The Middle East in general, and Iraq in particular, is not a very tolerant place. Xenophobia (hatred of outsiders) is present everywhere, but in the Middle East, the hostility towards "the others" is far more intense and homicidal. This is the basis of the violence in Iraq, where the Sunni Arab minority (15 percent of the population) are willing to risk expulsion from the country, in its attempt to get back what it believes it deserves (varies from control of the country to a proportionate share of oil revenues, depending on which Sunni Arab you ask). Smaller minorities, like Christians, have given up, and in the last century most have left the region (gone to North America or Europe). Moslem minorities feel less comfortable about leaving the Moslem world, so they just make a bigger target.
Typical of the factionalism is the cancellation of the October 24th national census. With various factions fearful of the results (as every minority tends to believe they are more numerous than they actually are), the probability of violence against the census takers, especially in the north, is too great to risk a count right now. The last census was in 1987, when 16 million were counted. It's estimated that the current population is nearly 30 million.
Government attempts to reduce the xenophobia and hatred has led to an increase in censorship. The government wants to control Internet use in the country, and ban books. Newspapers, radio and television are already subject to government censorship efforts. Many Iraqis are caught between not wanting to lose their new (since 2003) media freedoms, and wanting to silence the hate mongers.
August 23, 2009: The increase in bombings in Baghdad has caused a halt to the program to remove many of the concrete bomb blast barriers in the city. Some that have already been removed, are being returned. But it is also believed that the recent spate of bombings changed something in the way the public viewed the violence, and their role in it. Iraqis are not only fed up with the violence, but are more willing to admit that they, themselves, often play a role in letting it happen. Not reporting suspicious behavior, and a willingness to take bribes (especially to compromise security), is now seen as a major reason why the terrorists succeed so often. People are now more willing to change their attitudes, to reduce terrorism, and bad behavior in general.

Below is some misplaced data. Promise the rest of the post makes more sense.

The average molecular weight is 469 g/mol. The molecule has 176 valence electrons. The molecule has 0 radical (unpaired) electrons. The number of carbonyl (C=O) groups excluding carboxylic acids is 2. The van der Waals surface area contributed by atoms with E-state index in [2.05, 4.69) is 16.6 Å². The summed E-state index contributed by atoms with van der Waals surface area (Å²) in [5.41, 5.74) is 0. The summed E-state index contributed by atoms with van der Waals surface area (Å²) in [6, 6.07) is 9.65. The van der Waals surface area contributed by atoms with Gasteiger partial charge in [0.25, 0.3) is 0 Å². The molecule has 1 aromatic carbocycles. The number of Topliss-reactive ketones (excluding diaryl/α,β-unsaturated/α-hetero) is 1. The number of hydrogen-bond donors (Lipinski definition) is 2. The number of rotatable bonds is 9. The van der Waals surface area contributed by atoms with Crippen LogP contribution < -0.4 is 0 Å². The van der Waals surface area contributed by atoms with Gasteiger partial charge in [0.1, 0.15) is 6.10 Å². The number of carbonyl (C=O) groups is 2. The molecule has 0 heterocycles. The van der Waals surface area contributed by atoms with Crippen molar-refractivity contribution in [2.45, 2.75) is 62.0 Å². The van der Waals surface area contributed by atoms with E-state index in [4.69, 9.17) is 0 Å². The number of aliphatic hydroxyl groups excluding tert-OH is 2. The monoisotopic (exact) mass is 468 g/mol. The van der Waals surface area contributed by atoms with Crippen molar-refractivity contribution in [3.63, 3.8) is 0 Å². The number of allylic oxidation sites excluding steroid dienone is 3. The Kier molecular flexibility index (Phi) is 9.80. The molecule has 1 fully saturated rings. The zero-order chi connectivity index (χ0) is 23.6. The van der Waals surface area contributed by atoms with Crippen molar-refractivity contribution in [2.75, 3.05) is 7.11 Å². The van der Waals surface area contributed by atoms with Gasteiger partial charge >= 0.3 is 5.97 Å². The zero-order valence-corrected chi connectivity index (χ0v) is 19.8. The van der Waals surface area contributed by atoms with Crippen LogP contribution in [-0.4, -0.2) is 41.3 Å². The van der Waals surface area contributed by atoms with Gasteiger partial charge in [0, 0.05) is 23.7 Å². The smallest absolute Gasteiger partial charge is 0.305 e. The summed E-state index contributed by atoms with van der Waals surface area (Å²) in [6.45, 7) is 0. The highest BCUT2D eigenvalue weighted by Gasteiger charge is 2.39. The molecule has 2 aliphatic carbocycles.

August 22, 2009: The government has admitted that the current terror attacks were carried out with the assistance of members of the security forces. Such conniving is not unknown in the region, with bribes and threats (against family) most commonly are used by terrorists to gain the inside help they need.
August 21, 2009: Police announced the arrest of over a dozen people suspected of having carried out the twin truck bombings on the 18th. These terrorists were associated with the Baath party, which had long been led by Saddam Hussein. Baath Party terrorists have, for the past six years, trying to put Sunni Arabs back in control of Iraq.
August 20, 2009: The government has arrested eleven army and police commanders, as it investigates accusations of incompetence and collaboration with terrorists.
August 18, 2009: Two large truck bombs were set off in Baghdad, killing nearly a hundred people, and wounding over a thousand. Four smaller bombs also went off, and a third truck bomb was found and defused. The government immediately announced that something would be done about the current spurt of terrorist violence.
August 17, 2009: In the south, Iraqi troops arrested three Iraqi civilians, who were caught setting up 16 Iranian made rockets, for an attack on an American base outside Basra. Iran was supposed to have instructed all its followers in Iraq, to halt their terrorist attacks. But there are many factions supported by Iran, and not all of them got, or bothered to read,